This is a slightly extended version of my ‘First Person’ column in The Lincolnshire Echo (Thursday 3 March – Wednesday 9 March edition).
The forthcoming referendum on Britain’s membership of the EU will be David Cameron’s third significant referendum since he became Prime Minister in 2010. The previous two, on changing the electoral system and on Scottish independence, resulted in victory for the status quo and the Prime Minister will be hoping for a similar outcome in June.
Mr Cameron’s fondness for referendums is an interesting exercise in direct democracy. Providing additional opportunities for the public to participate in politics is good for democracy and clearly enhances the legitimacy of the result. Moreover, at a time when trust in politicians is low, allowing the public to take responsibility for difficult decisions might serve to bring home the challenges involved in governing the country and may help to restore trust in the political process.
However, using referendums to deal with the important or controversial issues is not without its pitfalls. While the public like the idea of referendums, on the basis that people generally like to be consulted, this is not always reflected in practice. Turnout in referendums is usually less than in national elections, although the Scottish independence referendum was an exception to this. Low turnout can mean that far from being indicators of national opinion significant decisions can be taken on the basis of relatively small but well organised campaigns.
A more significant problem is that in order to work, referendums need to boil complex issues down to simple yes or no answers. The referendum on electoral reform, for example, offered voters a choice between two, not dissimilar, electoral systems – the Alternative Vote and the current system of first-past-the-post – when there are, of course, many other voting systems which might be adopted. Britain’s relationship with the European Union is multi-layered and complex. In some areas Britain undoubtedly benefits from this relationship, in others it does not. In the case of the EU referendum, the issue is complicated by the fact that we don’t even have the comfort of being able to opt for the status quo. Mr Cameron’s new deal on Britain’s EU membership means that we are being asked to choose between two possible futures, neither of which are entirely clear.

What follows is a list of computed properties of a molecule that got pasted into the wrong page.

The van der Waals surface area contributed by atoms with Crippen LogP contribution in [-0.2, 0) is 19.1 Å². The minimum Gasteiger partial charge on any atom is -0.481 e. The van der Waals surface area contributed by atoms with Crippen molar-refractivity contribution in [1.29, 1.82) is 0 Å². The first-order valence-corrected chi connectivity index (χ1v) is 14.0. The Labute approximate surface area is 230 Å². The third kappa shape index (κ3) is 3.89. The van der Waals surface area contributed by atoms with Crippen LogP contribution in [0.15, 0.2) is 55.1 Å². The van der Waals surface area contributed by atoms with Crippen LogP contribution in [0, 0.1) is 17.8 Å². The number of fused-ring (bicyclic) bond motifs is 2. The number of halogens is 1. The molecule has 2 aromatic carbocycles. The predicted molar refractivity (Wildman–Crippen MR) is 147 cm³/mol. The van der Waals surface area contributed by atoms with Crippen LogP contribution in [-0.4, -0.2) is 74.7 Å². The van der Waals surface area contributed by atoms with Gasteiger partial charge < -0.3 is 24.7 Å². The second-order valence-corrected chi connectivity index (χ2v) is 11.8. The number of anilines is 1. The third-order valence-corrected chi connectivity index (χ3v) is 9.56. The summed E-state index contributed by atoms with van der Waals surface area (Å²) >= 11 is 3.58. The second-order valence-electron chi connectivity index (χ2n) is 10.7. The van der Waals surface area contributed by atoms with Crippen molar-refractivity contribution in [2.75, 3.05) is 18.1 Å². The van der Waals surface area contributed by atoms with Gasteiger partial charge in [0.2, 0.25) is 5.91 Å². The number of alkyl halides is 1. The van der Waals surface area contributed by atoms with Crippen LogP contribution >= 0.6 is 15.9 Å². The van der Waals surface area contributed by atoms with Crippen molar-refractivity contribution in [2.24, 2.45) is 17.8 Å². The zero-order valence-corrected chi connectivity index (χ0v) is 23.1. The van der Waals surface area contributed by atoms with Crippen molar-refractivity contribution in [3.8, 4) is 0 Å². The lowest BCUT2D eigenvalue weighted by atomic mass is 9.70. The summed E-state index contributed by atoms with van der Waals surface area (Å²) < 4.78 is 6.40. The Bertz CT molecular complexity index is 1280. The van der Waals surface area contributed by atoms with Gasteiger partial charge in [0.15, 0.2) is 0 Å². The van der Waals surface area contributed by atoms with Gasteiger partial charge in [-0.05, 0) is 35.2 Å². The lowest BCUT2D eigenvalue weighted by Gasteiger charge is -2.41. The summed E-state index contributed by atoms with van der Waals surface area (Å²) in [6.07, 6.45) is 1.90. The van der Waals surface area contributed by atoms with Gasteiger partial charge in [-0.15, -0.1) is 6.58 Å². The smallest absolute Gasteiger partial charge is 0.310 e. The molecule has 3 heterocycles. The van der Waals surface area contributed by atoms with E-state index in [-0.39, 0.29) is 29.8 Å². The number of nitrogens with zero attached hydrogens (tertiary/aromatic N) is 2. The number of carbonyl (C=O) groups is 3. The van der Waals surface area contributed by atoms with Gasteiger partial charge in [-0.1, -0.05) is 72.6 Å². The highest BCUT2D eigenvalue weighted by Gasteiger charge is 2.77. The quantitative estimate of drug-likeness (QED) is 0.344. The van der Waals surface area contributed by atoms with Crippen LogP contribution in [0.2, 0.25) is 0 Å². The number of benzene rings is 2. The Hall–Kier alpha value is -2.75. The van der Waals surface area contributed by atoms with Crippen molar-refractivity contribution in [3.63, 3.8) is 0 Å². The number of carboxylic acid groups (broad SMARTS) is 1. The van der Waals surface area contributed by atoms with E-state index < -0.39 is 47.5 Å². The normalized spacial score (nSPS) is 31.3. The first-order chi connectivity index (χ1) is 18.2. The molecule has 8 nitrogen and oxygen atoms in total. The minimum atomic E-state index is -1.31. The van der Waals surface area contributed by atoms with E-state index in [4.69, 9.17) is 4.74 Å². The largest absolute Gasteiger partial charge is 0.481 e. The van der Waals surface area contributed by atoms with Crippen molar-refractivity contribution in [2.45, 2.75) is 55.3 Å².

Of course a referendum campaign provides a prime opportunity for the public to be informed about the important issues involved. However, if the last two referendums are anything to go by, the EU referendum campaign will generate more heat than light. There will be competing claims regarding the financial costs of membership and both camps will seek to scare the public about what might happen if Britain leaves or remains in the EU.
The campaign has not got off to a good start with considerable attention focused on personalities rather than issues. This is, in part, an unfortunate consequence of the referendum acting as a proxy for a Conservative leadership contest.
There is also a common, but mistaken, assumption that referendums serve to settle issues. Last year’s referendum on Scottish independence has certainly done little to dampen support for the SNP and the question of Scottish independence is likely to be back on the agenda if Britain leaves the EU against the wishes of Scottish voters. Britain’s relationship with Europe has remained one of the most divisive issues in British politics since the previous referendum in 1975. Whatever the outcome of this year’s referendum it seems unlikely to bring an end to that debate. It is hard to see the losing side quietly conceding defeat. The Conservative Party, in particular is, perhaps irrevocably, split on the issue and irrespective of the outcome there is a good chance that Mr Cameron will not be Prime Minister by the end of the year.
Whatever the limitations, referendums provide exciting opportunities for national debate on issues which matter to all of us. It is to be hoped that this latest exercise in direct democracy will serve to enhance our understanding of the complex issues involved but I am not optimistic.